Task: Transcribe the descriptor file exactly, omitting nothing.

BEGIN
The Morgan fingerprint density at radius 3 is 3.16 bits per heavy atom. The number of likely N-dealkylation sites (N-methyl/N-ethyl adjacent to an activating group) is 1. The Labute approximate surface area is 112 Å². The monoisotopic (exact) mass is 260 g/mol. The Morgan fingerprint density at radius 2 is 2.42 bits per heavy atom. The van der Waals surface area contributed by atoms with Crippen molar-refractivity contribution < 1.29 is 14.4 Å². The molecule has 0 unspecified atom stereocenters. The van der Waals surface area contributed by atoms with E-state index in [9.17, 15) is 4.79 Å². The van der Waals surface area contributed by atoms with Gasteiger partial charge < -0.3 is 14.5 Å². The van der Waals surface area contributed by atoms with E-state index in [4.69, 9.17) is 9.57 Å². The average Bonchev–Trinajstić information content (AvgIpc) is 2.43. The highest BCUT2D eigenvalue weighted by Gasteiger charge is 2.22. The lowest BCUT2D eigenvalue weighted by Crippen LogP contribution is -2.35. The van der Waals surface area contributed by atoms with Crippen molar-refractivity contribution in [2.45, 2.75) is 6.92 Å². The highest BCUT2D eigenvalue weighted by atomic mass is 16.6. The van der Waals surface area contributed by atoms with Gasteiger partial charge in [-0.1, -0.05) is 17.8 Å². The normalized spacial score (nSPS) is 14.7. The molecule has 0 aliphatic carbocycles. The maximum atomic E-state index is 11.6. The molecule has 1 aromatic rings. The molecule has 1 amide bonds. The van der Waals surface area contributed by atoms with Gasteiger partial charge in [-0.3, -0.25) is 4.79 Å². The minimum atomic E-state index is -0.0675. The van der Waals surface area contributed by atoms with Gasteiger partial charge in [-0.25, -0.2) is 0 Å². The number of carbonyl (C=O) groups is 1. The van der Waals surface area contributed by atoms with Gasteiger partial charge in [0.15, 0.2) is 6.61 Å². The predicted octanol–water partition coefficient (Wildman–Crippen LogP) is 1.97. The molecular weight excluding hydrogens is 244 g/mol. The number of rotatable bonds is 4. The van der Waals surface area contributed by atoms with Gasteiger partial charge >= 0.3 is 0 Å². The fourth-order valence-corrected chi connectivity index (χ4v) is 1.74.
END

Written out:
The Morgan fingerprint density at radius 3 is 3.16 bits per heavy atom. The number of likely N-dealkylation sites (N-methyl/N-ethyl adjacent to an activating group) is 1. The Labute approximate surface area is 112 Å². The monoisotopic (exact) mass is 260 g/mol. The Morgan fingerprint density at radius 2 is 2.42 bits per heavy atom. The van der Waals surface area contributed by atoms with Crippen molar-refractivity contribution < 1.29 is 14.4 Å². The molecule has 0 unspecified atom stereocenters. The van der Waals surface area contributed by atoms with E-state index in [9.17, 15) is 4.79 Å². The van der Waals surface area contributed by atoms with Gasteiger partial charge < -0.3 is 14.5 Å². The van der Waals surface area contributed by atoms with E-state index in [4.69, 9.17) is 9.57 Å². The average Bonchev–Trinajstić information content (AvgIpc) is 2.43. The highest BCUT2D eigenvalue weighted by Gasteiger charge is 2.22. The lowest BCUT2D eigenvalue weighted by Crippen LogP contribution is -2.35. The van der Waals surface area contributed by atoms with Crippen molar-refractivity contribution in [2.45, 2.75) is 6.92 Å². The highest BCUT2D eigenvalue weighted by atomic mass is 16.6. The van der Waals surface area contributed by atoms with Gasteiger partial charge in [-0.1, -0.05) is 17.8 Å². The normalized spacial score (nSPS) is 14.7. The molecule has 0 aliphatic carbocycles. The maximum atomic E-state index is 11.6. The molecule has 1 aromatic rings. The molecule has 1 amide bonds. The van der Waals surface area contributed by atoms with Gasteiger partial charge in [-0.3, -0.25) is 4.79 Å². The minimum atomic E-state index is -0.0675. The van der Waals surface area contributed by atoms with Gasteiger partial charge in [-0.25, -0.2) is 0 Å². The number of carbonyl (C=O) groups is 1. The van der Waals surface area contributed by atoms with Gasteiger partial charge in [0.15, 0.2) is 6.61 Å². The predicted octanol–water partition coefficient (Wildman–Crippen LogP) is 1.97. The molecular weight excluding hydrogens is 244 g/mol. The number of rotatable bonds is 4. The van der Waals surface area contributed by atoms with Gasteiger partial charge >= 0.3 is 0 Å². The fourth-order valence-corrected chi connectivity index (χ4v) is 1.74.